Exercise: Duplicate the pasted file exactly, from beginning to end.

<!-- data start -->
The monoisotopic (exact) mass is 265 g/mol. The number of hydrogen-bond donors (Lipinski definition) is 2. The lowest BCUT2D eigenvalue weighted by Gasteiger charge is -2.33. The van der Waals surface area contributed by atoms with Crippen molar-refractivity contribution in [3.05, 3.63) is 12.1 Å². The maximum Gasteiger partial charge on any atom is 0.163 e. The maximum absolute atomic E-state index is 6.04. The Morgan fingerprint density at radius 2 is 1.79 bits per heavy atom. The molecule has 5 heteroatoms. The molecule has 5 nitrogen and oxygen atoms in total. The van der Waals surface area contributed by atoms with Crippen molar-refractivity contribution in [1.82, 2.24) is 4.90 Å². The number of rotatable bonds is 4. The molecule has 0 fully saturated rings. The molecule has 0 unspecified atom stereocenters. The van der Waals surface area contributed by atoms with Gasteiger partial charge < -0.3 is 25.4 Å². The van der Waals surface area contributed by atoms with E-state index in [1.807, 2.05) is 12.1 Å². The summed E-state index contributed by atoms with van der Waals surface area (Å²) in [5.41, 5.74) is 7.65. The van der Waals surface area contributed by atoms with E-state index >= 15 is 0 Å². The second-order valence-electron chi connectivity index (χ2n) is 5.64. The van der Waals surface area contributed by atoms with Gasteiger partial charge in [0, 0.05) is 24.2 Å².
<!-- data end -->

The monoisotopic (exact) mass is 265 g/mol. The number of hydrogen-bond donors (Lipinski definition) is 2. The lowest BCUT2D eigenvalue weighted by Gasteiger charge is -2.33. The van der Waals surface area contributed by atoms with Crippen molar-refractivity contribution in [3.05, 3.63) is 12.1 Å². The maximum Gasteiger partial charge on any atom is 0.163 e. The maximum absolute atomic E-state index is 6.04. The Morgan fingerprint density at radius 2 is 1.79 bits per heavy atom. The molecule has 5 heteroatoms. The molecule has 5 nitrogen and oxygen atoms in total. The van der Waals surface area contributed by atoms with Crippen molar-refractivity contribution in [1.82, 2.24) is 4.90 Å². The number of rotatable bonds is 4. The molecule has 0 fully saturated rings. The molecule has 0 unspecified atom stereocenters. The van der Waals surface area contributed by atoms with Gasteiger partial charge < -0.3 is 25.4 Å². The van der Waals surface area contributed by atoms with E-state index in [1.807, 2.05) is 12.1 Å². The summed E-state index contributed by atoms with van der Waals surface area (Å²) in [5.41, 5.74) is 7.65. The van der Waals surface area contributed by atoms with E-state index >= 15 is 0 Å². The second-order valence-electron chi connectivity index (χ2n) is 5.64. The van der Waals surface area contributed by atoms with Gasteiger partial charge in [0, 0.05) is 24.2 Å².